Updated: Nov 13, 2019
Let's look at some of the keys to building the tension and conflict in a story.
1. Set your hook early. The first sentences need to get the reader involved. Examples could start with a scary statement, a question to confuse or concern, fragments of a raw discussion, physical violence, a declaration of enmity, a shock or surprise, an argument.
2. Introduce the main character, (MC), your protagonist, and give the reader a reason to care what happens to him/her. Reveal a character weakness/flaw in the MC and the objectives or desires the MC feels he/she needs to achieve. (The reader needs to relate to the MC, to feel close and see him/her as special, someone the reader wants to support and wants to succeed.) Establish empathy between the reader and MC while the story sets up the conflict between the needs of the MC and the difficulties and opposition ahead.
3. The MC must be forced out of a present comfort zone and forced into a new situation - (often referred to as a new world). This will immediately throw the MC off balance and at a disadvantage. Give MC a hard time and tough alternative choices and have the stakes continually rising in severity while the solutions become more difficult to achieve. An underlying threat can be a constant source of tension.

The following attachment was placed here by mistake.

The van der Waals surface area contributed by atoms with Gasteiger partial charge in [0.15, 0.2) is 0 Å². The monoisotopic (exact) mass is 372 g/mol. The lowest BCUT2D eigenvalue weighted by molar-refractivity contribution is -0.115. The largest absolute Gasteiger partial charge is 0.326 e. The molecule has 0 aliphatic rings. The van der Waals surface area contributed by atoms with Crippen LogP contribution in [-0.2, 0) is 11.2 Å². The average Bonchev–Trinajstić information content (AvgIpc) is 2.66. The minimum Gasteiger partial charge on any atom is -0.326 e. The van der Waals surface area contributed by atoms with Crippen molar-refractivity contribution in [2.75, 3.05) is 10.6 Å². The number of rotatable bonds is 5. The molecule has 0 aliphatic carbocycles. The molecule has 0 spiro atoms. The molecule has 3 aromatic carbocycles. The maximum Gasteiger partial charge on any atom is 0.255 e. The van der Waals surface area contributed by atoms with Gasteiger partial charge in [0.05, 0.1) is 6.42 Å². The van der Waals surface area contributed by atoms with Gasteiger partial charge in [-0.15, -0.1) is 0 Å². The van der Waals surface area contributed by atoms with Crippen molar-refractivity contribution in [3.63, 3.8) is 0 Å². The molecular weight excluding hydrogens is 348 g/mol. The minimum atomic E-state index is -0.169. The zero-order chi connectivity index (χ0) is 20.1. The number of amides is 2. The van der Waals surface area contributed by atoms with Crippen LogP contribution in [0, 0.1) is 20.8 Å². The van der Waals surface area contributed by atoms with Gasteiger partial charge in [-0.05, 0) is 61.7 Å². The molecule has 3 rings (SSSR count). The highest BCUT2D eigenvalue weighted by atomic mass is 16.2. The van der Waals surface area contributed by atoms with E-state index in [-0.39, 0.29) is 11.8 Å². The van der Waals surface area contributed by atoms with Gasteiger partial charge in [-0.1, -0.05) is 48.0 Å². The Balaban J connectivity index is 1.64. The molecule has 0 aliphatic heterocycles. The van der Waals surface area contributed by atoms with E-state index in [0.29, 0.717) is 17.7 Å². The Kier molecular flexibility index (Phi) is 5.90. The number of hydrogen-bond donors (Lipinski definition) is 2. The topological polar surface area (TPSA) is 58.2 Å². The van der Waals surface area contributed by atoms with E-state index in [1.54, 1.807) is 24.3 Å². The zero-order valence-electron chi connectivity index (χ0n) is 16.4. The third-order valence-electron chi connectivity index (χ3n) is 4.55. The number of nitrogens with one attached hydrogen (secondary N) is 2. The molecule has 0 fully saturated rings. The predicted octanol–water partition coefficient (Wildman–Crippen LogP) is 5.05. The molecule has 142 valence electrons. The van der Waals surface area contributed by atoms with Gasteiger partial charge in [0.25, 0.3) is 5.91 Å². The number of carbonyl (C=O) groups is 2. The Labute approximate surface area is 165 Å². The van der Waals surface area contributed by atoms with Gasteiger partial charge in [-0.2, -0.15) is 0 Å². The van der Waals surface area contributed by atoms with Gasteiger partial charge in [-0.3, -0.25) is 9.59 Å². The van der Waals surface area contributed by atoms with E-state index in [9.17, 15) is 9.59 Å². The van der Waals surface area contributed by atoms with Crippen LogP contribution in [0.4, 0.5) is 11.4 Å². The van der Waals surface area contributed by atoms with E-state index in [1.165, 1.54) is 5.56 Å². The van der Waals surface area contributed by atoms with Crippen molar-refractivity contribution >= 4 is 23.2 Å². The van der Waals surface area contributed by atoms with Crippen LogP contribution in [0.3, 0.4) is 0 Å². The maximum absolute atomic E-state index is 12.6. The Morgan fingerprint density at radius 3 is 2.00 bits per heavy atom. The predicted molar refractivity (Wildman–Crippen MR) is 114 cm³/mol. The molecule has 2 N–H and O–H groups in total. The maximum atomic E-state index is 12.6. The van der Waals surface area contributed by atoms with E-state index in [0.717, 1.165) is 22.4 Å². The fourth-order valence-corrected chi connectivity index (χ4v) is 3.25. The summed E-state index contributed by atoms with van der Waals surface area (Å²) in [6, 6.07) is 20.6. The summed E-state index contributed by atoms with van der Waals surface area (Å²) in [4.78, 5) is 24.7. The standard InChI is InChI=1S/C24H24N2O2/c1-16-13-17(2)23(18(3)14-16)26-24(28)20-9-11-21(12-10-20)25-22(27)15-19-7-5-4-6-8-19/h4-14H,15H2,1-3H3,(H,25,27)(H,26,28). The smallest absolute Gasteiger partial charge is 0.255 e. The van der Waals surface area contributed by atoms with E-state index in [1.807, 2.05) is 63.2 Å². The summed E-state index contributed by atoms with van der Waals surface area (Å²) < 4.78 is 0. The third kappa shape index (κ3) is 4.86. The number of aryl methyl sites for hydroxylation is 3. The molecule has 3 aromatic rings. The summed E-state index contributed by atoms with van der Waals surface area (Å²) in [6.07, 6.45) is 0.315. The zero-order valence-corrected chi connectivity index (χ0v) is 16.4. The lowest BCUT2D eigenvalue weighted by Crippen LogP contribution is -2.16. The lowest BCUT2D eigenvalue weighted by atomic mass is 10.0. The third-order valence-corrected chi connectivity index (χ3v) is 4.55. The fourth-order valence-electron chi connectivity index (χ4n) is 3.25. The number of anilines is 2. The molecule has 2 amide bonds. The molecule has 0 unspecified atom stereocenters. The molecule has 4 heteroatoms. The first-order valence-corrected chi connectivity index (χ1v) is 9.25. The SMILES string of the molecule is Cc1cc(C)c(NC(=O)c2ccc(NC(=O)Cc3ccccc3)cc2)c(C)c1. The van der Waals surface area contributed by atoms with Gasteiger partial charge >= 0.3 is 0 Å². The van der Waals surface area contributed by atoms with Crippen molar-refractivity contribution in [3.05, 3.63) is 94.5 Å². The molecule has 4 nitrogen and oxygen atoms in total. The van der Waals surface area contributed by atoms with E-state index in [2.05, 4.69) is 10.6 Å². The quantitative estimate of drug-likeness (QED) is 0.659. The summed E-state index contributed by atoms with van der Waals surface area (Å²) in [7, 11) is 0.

4. Set up a series of attempts to reach the objective along with a series of abject failures. There must eventually be an All is Lost moment when the MC has no way out of the mess he/she is in, with an unlikely escape scenario. This will require the MC to a revised assessment of the situation and consultation with a mentor and/or the MC's potential allies before launching a last-ditch effort.
5. Ensure the antagonist(s) is/are clever and devious and constantly creating major difficulties for the MC. And have a face to face meeting with the MC in the climactic scenes. Remember that for conflict to be meaningful there must be a reason. Make the reason for the conflict tangible.
6. The essence of the hero's journey is the change experience. While the external outcomes will be clear, the reader will care about the internal effects on the morale and attitudes of the protagonist.
7. Deliver a strong ending, one that is true to the promise of the story. Evaluate the consequences of the conflict for the main characters. Did they experience change?
David's ebooks at www.davidphillipsauthor.com